The epicenter of violence in Mexico remains Ciudad Juarez, where nearly 2,000 people have been murdered in a mafia war in the past 14 months — many of them just boys.
There are so many murders that the new morgue is planning to double its size, and so many threats that the mayor recently moved his family across the river to El Paso.
Some 80 percent of the victims are younger than 25. Social workers say the violence is fueled by a disturbing trend: The cartels have begun seeking younger and younger recruits.
Soto, Daniel, Hector and Gerardo are just the kind of young men the cartels are looking for. They're residents — or, inmates — at the School of Social Betterment for Minors on the outskirts of Juarez. This is where the city sends its bad boys — the young killers, robbers, thugs and drug dealers.
"Sicaritos are children who are assassins, 13 or 14 years old," says Soto. "[The cartels] give them a weapon to use. It's easier for a boy. If he's older, he thinks too much — he may think about the consequences. But when you're young, you think you can take on the world."
Soto, 18, sits at a picnic table at the school. Like the others, he wears a hoodie and sneakers, and grins self-consciously. All four teenagers insist they never joined the cartels. Nonetheless, they all seem to have a thorough knowledge of their workings. Like every other young person in this story, they won't give their last names.
"To be an assassin, you can't think," says Daniel, 16. "You just do it, grab a pistol and go kill somebody, or whatever. It doesn't matter if you die or not."
Soto adds, "If you don't have a mother or a father, no one to believe in you, then it's easy to fall into this, to be a delinquent."
Mexican drug cartels recruit children under 18 for the same reasons that armed forces conscript boy soldiers in Sierra Leone and Somalia — their immaturity produces fearlessness. And for a young boy at the margin of society, cartel membership brings instant respect.
"You go with the guys who have the most power, money, connections and influence," Soto says.
Gerardo, 15 and pimply, chimes in, "When you run with those people, nobody says anything, especially not the police, because they're working for your patron, too."
Teresa Almada is the longtime director of the youth development center in Juarez called CASA.
"There are thousands of candidates in this city for recruitment, because of their level of social exclusion," she says. "They're young and poor and disposable."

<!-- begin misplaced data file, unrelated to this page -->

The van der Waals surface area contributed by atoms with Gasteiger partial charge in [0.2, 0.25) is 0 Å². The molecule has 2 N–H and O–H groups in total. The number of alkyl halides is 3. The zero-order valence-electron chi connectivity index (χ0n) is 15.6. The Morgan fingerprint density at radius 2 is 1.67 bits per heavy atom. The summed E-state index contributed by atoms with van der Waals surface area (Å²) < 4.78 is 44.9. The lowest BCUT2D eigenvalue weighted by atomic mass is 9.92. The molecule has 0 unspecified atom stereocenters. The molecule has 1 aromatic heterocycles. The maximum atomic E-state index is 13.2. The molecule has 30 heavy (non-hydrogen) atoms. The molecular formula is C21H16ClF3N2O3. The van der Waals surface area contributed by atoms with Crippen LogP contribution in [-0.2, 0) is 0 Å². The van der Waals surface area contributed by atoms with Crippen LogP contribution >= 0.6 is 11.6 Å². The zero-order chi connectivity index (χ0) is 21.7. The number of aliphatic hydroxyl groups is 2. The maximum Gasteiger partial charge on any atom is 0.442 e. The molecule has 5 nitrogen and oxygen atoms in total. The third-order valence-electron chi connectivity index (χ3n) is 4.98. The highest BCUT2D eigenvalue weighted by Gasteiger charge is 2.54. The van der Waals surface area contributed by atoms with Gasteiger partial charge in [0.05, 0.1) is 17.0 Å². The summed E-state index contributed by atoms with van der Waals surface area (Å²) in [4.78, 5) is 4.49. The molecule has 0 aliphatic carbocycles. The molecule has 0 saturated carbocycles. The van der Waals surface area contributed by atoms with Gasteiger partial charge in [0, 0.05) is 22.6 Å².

The growing number of lawless youth in Juarez is intimately connected to the proliferation of narcotics. Juarez has now replaced Tijuana as Mexico's most drug-addicted city. A crackdown by U.S. and Mexican authorities has choked traditional smuggling routes. Consequently, the cartels have flooded the local market with marijuana, cocaine and heroin. More young people are selling, and using, than ever before.
Carlos is a freckle-faced heroin addict — 18 years old, though he looks much older. He hangs out with other junkies near the market in central Juarez. With a slurred voice and glassy eyes, Carlos says he came to Juarez last year from Guadalajara with the intention of sneaking into the United States and looking for work, but he couldn't get past the Border Patrol. So he stayed in Juarez where he lives in a grim, abandoned building reeking of human waste. He squeegees car windows and steals to get the money to buy the fixes he needs to shoot up every six hours.
See 'Potential' In Young Gang Members
The city's noble-sounding colonias, named for Mexican presidents — Gustavo Diaz Ordaz, Plutarco Elias Calles, Adolfo Lopez Mateos — are the incubators of gangs whose members have become what Almada calls "cannon fodder" for cartel franchises like La Linea, Los Aztecas, and Los Mexicles.
This prosperous industrial city was supposed to be the economic model of a stable middle class. Migrants from throughout Mexico flocked here to work in the foreign-owned assembly plants. But the city can't accommodate its 1.3 million residents. There aren't nearly enough public schools, parks or youth programs. Children of the barrio are raised by siblings or in the streets, and they're ill-suited to repetitive work in the factories, or classroom study.
In Juarez, 1 out of 3 kids doesn't go to middle school, and attendance in high school is half the national average.
Into the void have stepped the cartels.
"Organized crime figured out the potential of young gang members and started recruiting," says Tony, a 26-year-old former gang member. "They realized that these boys could easily be channeled to do bad things, like homicides and assaults. The government's lack of commitment to young people in Juarez is to blame. These boys wouldn't end up like this if the system provided healthy activities for them."
Tony works with a youth group called Alta Tropa, or the High Crew, that uses creativity such as graffiti art, break dancing and hip-hop as an alternative to gangbanging.
Ciudad Juarez finds itself in a perfect storm for the conversion of young men into criminal psychopaths: poverty, insufficient schools, broken homes, a pervasive culture of violence, and the seductive, omnipresent pull of the narco-mafias.
On this night, a dozen motley members of Alta Tropa have gathered in a ramshackle house as a full moon rises over the desert metropolis. A big boy named Javier in baggy shorts and a backward baseball cap raps, while his homies smile approvingly. Others are silk-screening their designs on T-shirts.
At least the kids of Alta Tropa are trying to save themselves.
Radio piece produced by Marisa Penaloza.